By Adrian Carr, Senior Vice President, MarkLogic
Falling foul of the regulators is an expensive business. The FCA levied eye-watering fines just shy of £1 billion on banks in 2015 – not to mention the costs pertaining to possible litigation or the time spent addressing the problem or salvaging a bank’s reputation.
And if there’s one thing you can bank on, it’s that more fines are on the cards as regulatory requirements – like MiFID II and BCBS29 – demand even tighter controls and more granular levels of reporting. But the pressure arising from compliance and the changing regulatory framework can be reduced. By getting their data in order now, banks can be fully prepared.
There is a growing realisation in the financial services industry that one answer to this lies in the deployment of a Trade Store (or Data Hub) – a virtual filing cabinet that holds a single source of truth for all trade events within a bank. With this Trade Store approach – effectively a trade lifecycle management system – every single ‘event’ that happens to a trade or asset is recorded, allowing a full audit trail for auditors and regulators.
Over the last few years, I have been involved in many Trade Store discussions and deployments. The common denominator for these has been the constraints imposed by technologies conceived in a different era. Technologies which have become cumbersome, expensive and slow to maintain.
For valid historic reasons, banks frequently have a multitude of individual product lines and trading systems that feed into specific information silos which keeps data separate and hinders organisations from achieving that single source of truth. The flurry of M&As hasn’t helped, creating even more trading system fiefdoms and silos. New regulatory pressures dictate that these now have to be cobbled together somehow to provide an integrated, consolidated view for reporting purposes.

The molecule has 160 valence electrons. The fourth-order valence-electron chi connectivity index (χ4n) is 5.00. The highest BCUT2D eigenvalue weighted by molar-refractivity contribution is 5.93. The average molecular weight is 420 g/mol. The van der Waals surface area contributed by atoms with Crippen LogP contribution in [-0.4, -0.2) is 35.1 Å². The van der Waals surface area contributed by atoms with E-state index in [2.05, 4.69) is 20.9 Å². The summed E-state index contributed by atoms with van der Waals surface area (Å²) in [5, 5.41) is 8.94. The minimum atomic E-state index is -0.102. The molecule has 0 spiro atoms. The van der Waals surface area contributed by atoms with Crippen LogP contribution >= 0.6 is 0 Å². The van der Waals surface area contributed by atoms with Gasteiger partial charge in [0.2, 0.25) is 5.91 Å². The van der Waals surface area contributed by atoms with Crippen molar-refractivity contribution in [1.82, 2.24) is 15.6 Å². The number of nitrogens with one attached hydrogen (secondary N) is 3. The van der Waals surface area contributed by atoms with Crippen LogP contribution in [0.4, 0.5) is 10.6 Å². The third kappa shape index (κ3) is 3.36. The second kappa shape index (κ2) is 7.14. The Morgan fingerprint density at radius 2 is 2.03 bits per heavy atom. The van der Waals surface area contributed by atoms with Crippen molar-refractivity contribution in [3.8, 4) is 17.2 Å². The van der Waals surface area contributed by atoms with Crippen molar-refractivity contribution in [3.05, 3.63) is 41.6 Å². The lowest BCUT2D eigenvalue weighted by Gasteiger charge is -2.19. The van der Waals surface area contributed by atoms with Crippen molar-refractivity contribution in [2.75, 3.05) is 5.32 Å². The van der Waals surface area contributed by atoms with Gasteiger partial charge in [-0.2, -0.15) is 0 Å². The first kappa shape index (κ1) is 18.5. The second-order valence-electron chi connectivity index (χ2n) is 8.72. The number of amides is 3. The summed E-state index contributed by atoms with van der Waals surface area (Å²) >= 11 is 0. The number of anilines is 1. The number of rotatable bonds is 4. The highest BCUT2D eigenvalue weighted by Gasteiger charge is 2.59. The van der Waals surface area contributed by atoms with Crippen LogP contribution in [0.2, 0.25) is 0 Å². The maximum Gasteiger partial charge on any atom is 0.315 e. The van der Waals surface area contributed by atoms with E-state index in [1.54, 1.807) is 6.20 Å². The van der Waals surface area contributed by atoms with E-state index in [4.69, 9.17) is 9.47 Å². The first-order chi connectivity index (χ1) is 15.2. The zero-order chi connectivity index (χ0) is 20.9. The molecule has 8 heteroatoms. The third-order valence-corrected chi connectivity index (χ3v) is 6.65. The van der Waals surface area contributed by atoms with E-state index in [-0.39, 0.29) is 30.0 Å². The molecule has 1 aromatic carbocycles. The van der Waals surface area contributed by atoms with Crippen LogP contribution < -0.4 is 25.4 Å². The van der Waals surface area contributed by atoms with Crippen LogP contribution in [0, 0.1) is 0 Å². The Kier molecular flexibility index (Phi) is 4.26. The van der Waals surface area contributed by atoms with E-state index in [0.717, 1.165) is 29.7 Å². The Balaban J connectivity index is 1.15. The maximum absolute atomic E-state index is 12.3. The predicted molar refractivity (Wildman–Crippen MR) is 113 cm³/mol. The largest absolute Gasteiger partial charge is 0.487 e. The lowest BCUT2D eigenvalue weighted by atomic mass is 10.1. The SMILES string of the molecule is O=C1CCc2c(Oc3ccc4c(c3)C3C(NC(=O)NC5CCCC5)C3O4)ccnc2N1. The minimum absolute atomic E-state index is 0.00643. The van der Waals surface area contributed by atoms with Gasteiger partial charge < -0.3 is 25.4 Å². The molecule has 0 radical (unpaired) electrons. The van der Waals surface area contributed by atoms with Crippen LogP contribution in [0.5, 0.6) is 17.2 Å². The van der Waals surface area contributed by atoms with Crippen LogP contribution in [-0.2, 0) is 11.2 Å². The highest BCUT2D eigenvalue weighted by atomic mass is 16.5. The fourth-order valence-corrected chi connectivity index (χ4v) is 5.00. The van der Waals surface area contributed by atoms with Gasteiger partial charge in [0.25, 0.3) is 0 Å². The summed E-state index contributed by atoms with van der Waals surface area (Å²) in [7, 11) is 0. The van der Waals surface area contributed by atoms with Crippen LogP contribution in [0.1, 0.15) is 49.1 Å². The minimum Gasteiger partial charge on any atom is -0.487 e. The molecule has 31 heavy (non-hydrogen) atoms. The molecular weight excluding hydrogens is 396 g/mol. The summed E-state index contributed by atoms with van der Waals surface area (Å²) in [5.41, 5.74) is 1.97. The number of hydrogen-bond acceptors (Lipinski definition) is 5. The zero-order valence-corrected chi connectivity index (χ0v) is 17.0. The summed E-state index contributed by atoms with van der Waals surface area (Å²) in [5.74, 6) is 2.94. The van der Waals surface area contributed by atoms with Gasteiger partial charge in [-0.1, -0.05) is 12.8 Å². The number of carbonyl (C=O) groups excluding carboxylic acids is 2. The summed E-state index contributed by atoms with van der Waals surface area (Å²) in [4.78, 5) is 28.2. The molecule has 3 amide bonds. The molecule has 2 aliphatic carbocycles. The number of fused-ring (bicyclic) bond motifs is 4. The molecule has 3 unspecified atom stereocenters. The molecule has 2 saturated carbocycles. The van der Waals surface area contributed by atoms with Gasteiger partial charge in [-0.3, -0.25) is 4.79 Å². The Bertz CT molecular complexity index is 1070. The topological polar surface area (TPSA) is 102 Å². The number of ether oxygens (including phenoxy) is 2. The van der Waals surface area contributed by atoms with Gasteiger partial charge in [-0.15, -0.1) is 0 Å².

Some banks have tried – and failed – to use their legacy relational databases to build a Trade Store. The changing nature, variety and complexity of trading data does not lend itself to the rigidity of a schema-based relational model. With each separate Trading system comes a new schema requiring complex interfaces to reconcile the disparate fields. If anything changes, which of course it does, at a minimum everything needs to tested or, more frequently, re-designed. An additional constraint with relational databases is the need to know what queries you will run in the future whilst still in the decision stage. Our customers find that relational databases are simply not agile enough to integrate mission critical data across many silos in a timely and cost-effective manner.
Some of the world’s largest investment banks have solved the conundrum by building a Trade Store on an Enterprise NoSQL database platform.
A NoSQL database is flexible, schema-agnostic and specifically designed for rapidly changing, multi-structured, complex data applications – like a Trade Store. Choosing the right NoSQL database is important though: Open source variants do not have all the enterprise-grade features required. These features include support for ACID transactions, government-grade security, high availability, elasticity or scalability and disaster recovery. An Enterprise NoSQL database marries the two so financial institutions can benefit from a flexible, agile and scalable platform while knowing its data will be secure, never lost and always available.